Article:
Del Campo, A. D., González-Sanchis, M., Molina, A. J., García-Prats, A., Ceacero, C. J., & Bautista, I. (2019). Effectiveness of water-oriented thinning in two semiarid forests: The redistribution of increased net rainfall into soil water, drainage and runoff. Forest Ecology and Management, 438, 163-175.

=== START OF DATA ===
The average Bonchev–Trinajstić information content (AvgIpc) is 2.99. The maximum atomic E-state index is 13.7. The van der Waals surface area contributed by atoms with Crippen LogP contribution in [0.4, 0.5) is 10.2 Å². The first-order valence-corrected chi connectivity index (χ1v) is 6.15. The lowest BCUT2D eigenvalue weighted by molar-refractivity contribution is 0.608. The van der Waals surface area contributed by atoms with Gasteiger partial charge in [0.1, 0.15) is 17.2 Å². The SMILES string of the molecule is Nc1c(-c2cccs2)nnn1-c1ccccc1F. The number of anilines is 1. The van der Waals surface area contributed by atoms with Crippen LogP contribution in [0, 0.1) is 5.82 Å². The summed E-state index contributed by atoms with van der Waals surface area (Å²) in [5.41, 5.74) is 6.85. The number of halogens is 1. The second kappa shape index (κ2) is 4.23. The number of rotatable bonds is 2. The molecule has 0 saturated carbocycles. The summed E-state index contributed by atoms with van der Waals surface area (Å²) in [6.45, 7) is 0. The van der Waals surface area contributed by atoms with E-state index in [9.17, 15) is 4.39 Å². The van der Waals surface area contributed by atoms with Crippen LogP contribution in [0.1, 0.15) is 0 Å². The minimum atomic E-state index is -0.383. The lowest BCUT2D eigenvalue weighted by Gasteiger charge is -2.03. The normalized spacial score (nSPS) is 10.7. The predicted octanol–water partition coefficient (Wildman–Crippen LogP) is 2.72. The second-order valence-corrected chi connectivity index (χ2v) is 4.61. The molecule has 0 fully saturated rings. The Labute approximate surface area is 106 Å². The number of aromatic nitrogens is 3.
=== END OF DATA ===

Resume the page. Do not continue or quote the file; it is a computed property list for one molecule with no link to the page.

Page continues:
Water is the key element that modulates the provision of goods and services together with global/climate stressors affecting semiarid forests. In this sense, there is a need to improve the understanding and quantification of forest and water relationships as affected by forest management. This work addresses this issue by comparing net rainfall (Pn) redistribution into different belowground hydrological processes (BHP) in two forest types after a thinning treatment: a holm oak coppice (HU) and a post-fire Aleppo pine regeneration (CAL). The relative contribution (RI) of forest structure, antecedent soil moisture (θst), rainfall and meteorological conditions on the BHP was assessed through boosted regression trees models. In both sites, the RI of the forest structure itself was limited (<10%). However, θst, which clearly increased significantly with thinning, received an average RI of 29%. Surface and subsurface lateral flows showed values <1% of gross rainfall (Pg) in either site and were not significantly affected by thinning. On the other hand, soil moisture and drainage were affected by the thinning treatment, although with different extent depending on the site: in the drier site (CAL), the increased Pn in the thinning was mainly allocated into increased soil water content, with very limited improvement in drainage (<10 mm/year); in contrast, in the wetter continental site of HU, drainage to deeper soil layers was the most remarkable effect of thinning (50 mm/year higher than in control), given the higher θst and hence the lower soil water storage available. Thinning also improved the response of BHP during drought, making these processes more elastic and less vulnerable to climatic extremes. The results presented here complement those previously reported on rainfall partitioning in these sites and all together provide a comprehensive understanding of the short-term effect (3–4 years) of water-oriented silviculture in Quercus ilex and Pinus halepensis low-biomass semiarid forests. Questions such as the long-term effects of thinning remain open for these ecosystems.